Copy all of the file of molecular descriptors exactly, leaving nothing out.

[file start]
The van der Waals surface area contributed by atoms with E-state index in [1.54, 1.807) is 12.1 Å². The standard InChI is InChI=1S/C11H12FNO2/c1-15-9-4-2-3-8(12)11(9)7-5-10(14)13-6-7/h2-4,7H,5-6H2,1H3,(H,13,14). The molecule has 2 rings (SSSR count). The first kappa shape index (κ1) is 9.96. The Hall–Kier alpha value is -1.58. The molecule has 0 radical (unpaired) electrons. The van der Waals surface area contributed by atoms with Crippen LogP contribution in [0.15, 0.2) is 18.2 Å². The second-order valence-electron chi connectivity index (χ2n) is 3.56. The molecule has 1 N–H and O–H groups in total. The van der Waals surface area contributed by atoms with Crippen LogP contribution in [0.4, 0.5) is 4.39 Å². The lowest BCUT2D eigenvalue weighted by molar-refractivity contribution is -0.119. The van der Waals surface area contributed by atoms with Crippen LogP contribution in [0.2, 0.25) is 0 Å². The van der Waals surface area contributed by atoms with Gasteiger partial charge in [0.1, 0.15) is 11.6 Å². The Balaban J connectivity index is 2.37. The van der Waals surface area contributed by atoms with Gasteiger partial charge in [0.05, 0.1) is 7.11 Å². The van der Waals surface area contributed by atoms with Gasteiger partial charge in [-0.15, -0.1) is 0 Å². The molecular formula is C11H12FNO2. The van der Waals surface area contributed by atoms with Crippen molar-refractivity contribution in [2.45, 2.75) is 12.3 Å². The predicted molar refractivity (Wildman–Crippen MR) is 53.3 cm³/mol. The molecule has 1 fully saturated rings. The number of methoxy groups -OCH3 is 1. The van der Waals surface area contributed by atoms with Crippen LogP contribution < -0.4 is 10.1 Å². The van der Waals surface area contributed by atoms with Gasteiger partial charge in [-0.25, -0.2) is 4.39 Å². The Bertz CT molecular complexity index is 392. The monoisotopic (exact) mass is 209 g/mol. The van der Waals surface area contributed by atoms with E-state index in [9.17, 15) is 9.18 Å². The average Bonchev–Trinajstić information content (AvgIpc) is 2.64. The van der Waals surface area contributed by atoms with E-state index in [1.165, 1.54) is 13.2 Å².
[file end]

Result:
The van der Waals surface area contributed by atoms with E-state index in [1.54, 1.807) is 12.1 Å². The standard InChI is InChI=1S/C11H12FNO2/c1-15-9-4-2-3-8(12)11(9)7-5-10(14)13-6-7/h2-4,7H,5-6H2,1H3,(H,13,14). The molecule has 2 rings (SSSR count). The first kappa shape index (κ1) is 9.96. The Hall–Kier alpha value is -1.58. The molecule has 0 radical (unpaired) electrons. The van der Waals surface area contributed by atoms with Crippen LogP contribution in [0.15, 0.2) is 18.2 Å². The second-order valence-electron chi connectivity index (χ2n) is 3.56. The molecule has 1 N–H and O–H groups in total. The van der Waals surface area contributed by atoms with Crippen LogP contribution in [0.4, 0.5) is 4.39 Å². The lowest BCUT2D eigenvalue weighted by molar-refractivity contribution is -0.119. The van der Waals surface area contributed by atoms with Crippen LogP contribution in [0.2, 0.25) is 0 Å². The van der Waals surface area contributed by atoms with Gasteiger partial charge in [0.1, 0.15) is 11.6 Å². The Balaban J connectivity index is 2.37. The van der Waals surface area contributed by atoms with Gasteiger partial charge in [0.05, 0.1) is 7.11 Å². The van der Waals surface area contributed by atoms with Gasteiger partial charge in [-0.15, -0.1) is 0 Å². The molecular formula is C11H12FNO2. The van der Waals surface area contributed by atoms with Crippen molar-refractivity contribution in [2.45, 2.75) is 12.3 Å². The predicted molar refractivity (Wildman–Crippen MR) is 53.3 cm³/mol. The molecule has 1 fully saturated rings. The number of methoxy groups -OCH3 is 1. The van der Waals surface area contributed by atoms with Crippen LogP contribution < -0.4 is 10.1 Å². The van der Waals surface area contributed by atoms with Gasteiger partial charge in [-0.25, -0.2) is 4.39 Å². The Bertz CT molecular complexity index is 392. The monoisotopic (exact) mass is 209 g/mol. The van der Waals surface area contributed by atoms with E-state index in [9.17, 15) is 9.18 Å². The average Bonchev–Trinajstić information content (AvgIpc) is 2.64. The van der Waals surface area contributed by atoms with E-state index in [1.165, 1.54) is 13.2 Å².